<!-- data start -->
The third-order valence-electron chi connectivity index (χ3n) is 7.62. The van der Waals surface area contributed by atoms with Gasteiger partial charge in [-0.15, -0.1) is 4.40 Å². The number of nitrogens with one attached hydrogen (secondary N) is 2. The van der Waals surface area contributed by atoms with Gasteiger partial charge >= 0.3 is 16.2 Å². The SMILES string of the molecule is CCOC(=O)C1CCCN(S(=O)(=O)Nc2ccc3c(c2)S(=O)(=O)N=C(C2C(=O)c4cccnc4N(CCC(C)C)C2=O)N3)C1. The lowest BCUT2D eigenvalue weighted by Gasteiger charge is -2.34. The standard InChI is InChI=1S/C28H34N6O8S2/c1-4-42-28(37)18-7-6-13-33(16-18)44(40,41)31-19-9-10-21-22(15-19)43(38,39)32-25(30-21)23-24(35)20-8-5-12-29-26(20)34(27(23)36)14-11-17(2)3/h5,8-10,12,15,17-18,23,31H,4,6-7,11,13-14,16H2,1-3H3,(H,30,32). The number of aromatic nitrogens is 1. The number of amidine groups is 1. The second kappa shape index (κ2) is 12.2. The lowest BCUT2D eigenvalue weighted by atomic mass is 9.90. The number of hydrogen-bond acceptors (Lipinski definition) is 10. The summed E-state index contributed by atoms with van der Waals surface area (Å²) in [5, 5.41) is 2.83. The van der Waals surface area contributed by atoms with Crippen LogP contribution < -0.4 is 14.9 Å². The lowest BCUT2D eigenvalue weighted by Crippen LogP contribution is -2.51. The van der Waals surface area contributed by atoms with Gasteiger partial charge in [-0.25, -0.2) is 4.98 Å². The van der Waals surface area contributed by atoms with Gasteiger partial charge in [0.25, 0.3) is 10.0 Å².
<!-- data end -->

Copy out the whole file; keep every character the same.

The third-order valence-electron chi connectivity index (χ3n) is 7.62. The van der Waals surface area contributed by atoms with Gasteiger partial charge in [-0.15, -0.1) is 4.40 Å². The number of nitrogens with one attached hydrogen (secondary N) is 2. The van der Waals surface area contributed by atoms with Gasteiger partial charge >= 0.3 is 16.2 Å². The SMILES string of the molecule is CCOC(=O)C1CCCN(S(=O)(=O)Nc2ccc3c(c2)S(=O)(=O)N=C(C2C(=O)c4cccnc4N(CCC(C)C)C2=O)N3)C1. The lowest BCUT2D eigenvalue weighted by Gasteiger charge is -2.34. The standard InChI is InChI=1S/C28H34N6O8S2/c1-4-42-28(37)18-7-6-13-33(16-18)44(40,41)31-19-9-10-21-22(15-19)43(38,39)32-25(30-21)23-24(35)20-8-5-12-29-26(20)34(27(23)36)14-11-17(2)3/h5,8-10,12,15,17-18,23,31H,4,6-7,11,13-14,16H2,1-3H3,(H,30,32). The number of aromatic nitrogens is 1. The number of amidine groups is 1. The second kappa shape index (κ2) is 12.2. The lowest BCUT2D eigenvalue weighted by atomic mass is 9.90. The number of hydrogen-bond acceptors (Lipinski definition) is 10. The summed E-state index contributed by atoms with van der Waals surface area (Å²) in [5, 5.41) is 2.83. The van der Waals surface area contributed by atoms with Crippen LogP contribution < -0.4 is 14.9 Å². The lowest BCUT2D eigenvalue weighted by Crippen LogP contribution is -2.51. The van der Waals surface area contributed by atoms with Gasteiger partial charge in [-0.25, -0.2) is 4.98 Å². The van der Waals surface area contributed by atoms with Gasteiger partial charge in [0.25, 0.3) is 10.0 Å².